“It was a low point of the struggle and a point at which the Council seriously considered giving up on the whole thing. They decided, instead, to fight harder and to save as much unspoiled land as they could – in big and little pieces – along the whole 15-mile shore.”

In a later interview she thought back to the Council’s early hopes: 

“We were hoping to save it all. And we were very optimistic. But this was prior to 1970 when Earth Day began and the full flower of the environmental movement hadn’t really hit. If it had, I think we could have saved it all.”

From 1965-1967 she served an elevated role in Save the Dunes as Dorothy Buell’s assistant. “We spent a lot of time in church basements, school rooms… anyone who would listen… We learned about how Congress operates, how to prepare testimony.”

“We stressed the natural values of the area, the scientific value,” Sylvia recalled.

Sylvia helped garner the labor union’s support. “Organized labor came over to our side… These were all people who lived in the area and used the lakeshore. I don’t think we could have done it without the help of the unions.” Sylvia explained the sided conflict and Senator Paul Douglas’ invaluable support:

“Douglas set to work on a compromise the opposition couldn’t refuse. The state of Indiana had won its battle for a deep-water port near Burns Ditch, but it still needed 25 million in federal funds to build the harbor’s outer breakwater. Douglas lined up enough votes to block the funds unless a vote was also taken on park authorization. The battle raged. Was the issue ‘picnics versus paychecks?’ Should they ‘steel more of the dunes?’”

The Save the Dunes Council made personal visits to all 435 House members and all 100 senators. They taught themselves lobbying skills, how to prepare testimony, learned the importance of congressional committees staff, and the intricacies of the legislative procedure. In November of 1966, the Council’s efforts were rewarded with the authorization of an Indiana Dunes National Lakeshore. Sylvia proudly proclaimed, “It is a people’s park created by people’s interests.”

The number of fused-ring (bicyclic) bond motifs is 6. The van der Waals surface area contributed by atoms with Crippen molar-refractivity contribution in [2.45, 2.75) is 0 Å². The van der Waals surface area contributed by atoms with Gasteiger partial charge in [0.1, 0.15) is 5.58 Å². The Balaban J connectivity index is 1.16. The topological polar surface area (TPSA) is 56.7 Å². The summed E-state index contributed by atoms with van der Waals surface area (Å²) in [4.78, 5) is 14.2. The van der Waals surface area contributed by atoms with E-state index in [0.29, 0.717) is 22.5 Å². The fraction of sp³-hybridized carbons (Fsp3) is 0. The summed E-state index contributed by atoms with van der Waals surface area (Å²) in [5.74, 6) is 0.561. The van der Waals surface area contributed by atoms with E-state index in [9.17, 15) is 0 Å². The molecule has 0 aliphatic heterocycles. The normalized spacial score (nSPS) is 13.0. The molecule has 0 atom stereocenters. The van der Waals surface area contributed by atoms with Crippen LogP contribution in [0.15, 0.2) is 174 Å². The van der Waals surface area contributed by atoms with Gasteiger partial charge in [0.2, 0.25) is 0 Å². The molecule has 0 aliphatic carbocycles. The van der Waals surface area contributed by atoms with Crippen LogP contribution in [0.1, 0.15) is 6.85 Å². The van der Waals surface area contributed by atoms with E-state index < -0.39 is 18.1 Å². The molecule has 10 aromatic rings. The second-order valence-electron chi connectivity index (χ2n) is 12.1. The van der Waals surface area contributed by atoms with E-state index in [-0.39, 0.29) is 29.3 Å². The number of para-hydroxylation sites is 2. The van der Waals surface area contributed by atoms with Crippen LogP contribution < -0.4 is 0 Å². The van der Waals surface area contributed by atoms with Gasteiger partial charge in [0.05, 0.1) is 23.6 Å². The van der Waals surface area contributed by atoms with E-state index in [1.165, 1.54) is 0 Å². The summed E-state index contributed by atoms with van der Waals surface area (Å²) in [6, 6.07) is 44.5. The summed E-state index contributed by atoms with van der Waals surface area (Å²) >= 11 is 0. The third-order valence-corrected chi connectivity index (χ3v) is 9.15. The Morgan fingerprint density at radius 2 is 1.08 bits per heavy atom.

The Council assumed that it had achieved its goal and considered disbanding. Its members soon discovered, as their predecessors had learned when they won approval for the state park, that a park remains theoretical without money to pay for it.” In May of 1967, Sylvia urged locals to write their congressman to urge the appropriation of funds for the national lakeshore; “the Lakeshore cannot become a reality until funds are appropriated for the purchase of land.”

As Dorothy’s husband’s health failed and her responsibilities at home increased, Sylvia took more of the workload. In 1967, a reluctant, rather naive Sylvia Troy took charge of Save the Dunes, a position she would hold until 1976. This change, coupled with Save the Dunes losing their tax-exempt status from lobbying for the park, set the stage for a more forceful Save the Dunes. 

“Sylvia exuded fire and determination.” She believed the Council’s “prime purpose is to defend the resource – to protect the park and its natural values which so many have worked so hard, so long, and so determinedly to preserve.” In 1967, Save the Dunes’ lobbying campaign secured an initial 1 million for land acquisition of Indiana Dunes National Lakeshore.

Sylvia recalled an early battle in a later publication by Shirley Heinz Land Trust:

In 1967, after the National Lakeshore has been approved by Congress but before much parkland had been purchases, the Chicago, South Shore and South Bend Railroad, which runs through the park, approached the National Park Service with a proposal to build an 800-car freight yard on 26 acres within the park boundaries between U.S. Highway 12 and South Shore tracks. Outrageous? We thought so, but without our intervention the freight yard would most likely be there.

Extensive meetings followed for nearly two years with the president of the railroad. Save the Dunes Council, and the National Park Service participating…

The wrangle continued, finally culminating in the South Shore presenting the Park Service with a written contract for the park’s approval of the freight yard. We insisted the matter first required the agreement of the Indiana Dunes National Lakeshore Advisory Commision…At a momentous meeting of the commission at the Red Lantern Inn in Beverly Shores, all of the parties concerned were present, including the attorney for the Save the Dunes Council. The scene was set.